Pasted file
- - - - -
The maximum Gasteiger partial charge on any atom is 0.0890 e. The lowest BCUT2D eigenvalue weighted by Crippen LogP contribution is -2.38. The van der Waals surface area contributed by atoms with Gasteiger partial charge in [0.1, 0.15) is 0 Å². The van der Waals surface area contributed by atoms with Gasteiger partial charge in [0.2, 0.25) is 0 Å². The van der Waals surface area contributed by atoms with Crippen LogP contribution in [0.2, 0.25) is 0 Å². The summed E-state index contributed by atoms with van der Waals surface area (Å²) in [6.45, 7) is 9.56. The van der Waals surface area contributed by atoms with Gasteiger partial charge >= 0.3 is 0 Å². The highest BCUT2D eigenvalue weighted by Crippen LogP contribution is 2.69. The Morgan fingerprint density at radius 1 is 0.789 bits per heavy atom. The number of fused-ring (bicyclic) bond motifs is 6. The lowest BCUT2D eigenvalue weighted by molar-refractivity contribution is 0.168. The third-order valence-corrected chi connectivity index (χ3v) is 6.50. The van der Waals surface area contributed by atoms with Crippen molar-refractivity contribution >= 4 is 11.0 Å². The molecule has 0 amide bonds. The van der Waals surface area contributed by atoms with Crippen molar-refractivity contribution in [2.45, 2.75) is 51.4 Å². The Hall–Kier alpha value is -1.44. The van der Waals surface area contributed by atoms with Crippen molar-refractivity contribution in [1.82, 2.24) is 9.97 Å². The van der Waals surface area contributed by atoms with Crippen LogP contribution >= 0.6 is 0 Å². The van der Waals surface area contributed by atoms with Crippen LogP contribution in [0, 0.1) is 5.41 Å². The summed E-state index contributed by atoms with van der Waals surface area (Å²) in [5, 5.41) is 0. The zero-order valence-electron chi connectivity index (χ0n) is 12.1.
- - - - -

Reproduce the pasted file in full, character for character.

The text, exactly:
The maximum Gasteiger partial charge on any atom is 0.0890 e. The lowest BCUT2D eigenvalue weighted by Crippen LogP contribution is -2.38. The van der Waals surface area contributed by atoms with Gasteiger partial charge in [0.1, 0.15) is 0 Å². The van der Waals surface area contributed by atoms with Gasteiger partial charge in [0.2, 0.25) is 0 Å². The van der Waals surface area contributed by atoms with Crippen LogP contribution in [0.2, 0.25) is 0 Å². The summed E-state index contributed by atoms with van der Waals surface area (Å²) in [6.45, 7) is 9.56. The van der Waals surface area contributed by atoms with Gasteiger partial charge >= 0.3 is 0 Å². The highest BCUT2D eigenvalue weighted by Crippen LogP contribution is 2.69. The Morgan fingerprint density at radius 1 is 0.789 bits per heavy atom. The number of fused-ring (bicyclic) bond motifs is 6. The lowest BCUT2D eigenvalue weighted by molar-refractivity contribution is 0.168. The third-order valence-corrected chi connectivity index (χ3v) is 6.50. The van der Waals surface area contributed by atoms with Crippen molar-refractivity contribution >= 4 is 11.0 Å². The molecule has 0 amide bonds. The van der Waals surface area contributed by atoms with Crippen molar-refractivity contribution in [2.45, 2.75) is 51.4 Å². The Hall–Kier alpha value is -1.44. The van der Waals surface area contributed by atoms with Crippen molar-refractivity contribution in [1.82, 2.24) is 9.97 Å². The van der Waals surface area contributed by atoms with Crippen LogP contribution >= 0.6 is 0 Å². The van der Waals surface area contributed by atoms with Crippen LogP contribution in [0, 0.1) is 5.41 Å². The summed E-state index contributed by atoms with van der Waals surface area (Å²) in [5, 5.41) is 0. The zero-order valence-electron chi connectivity index (χ0n) is 12.1.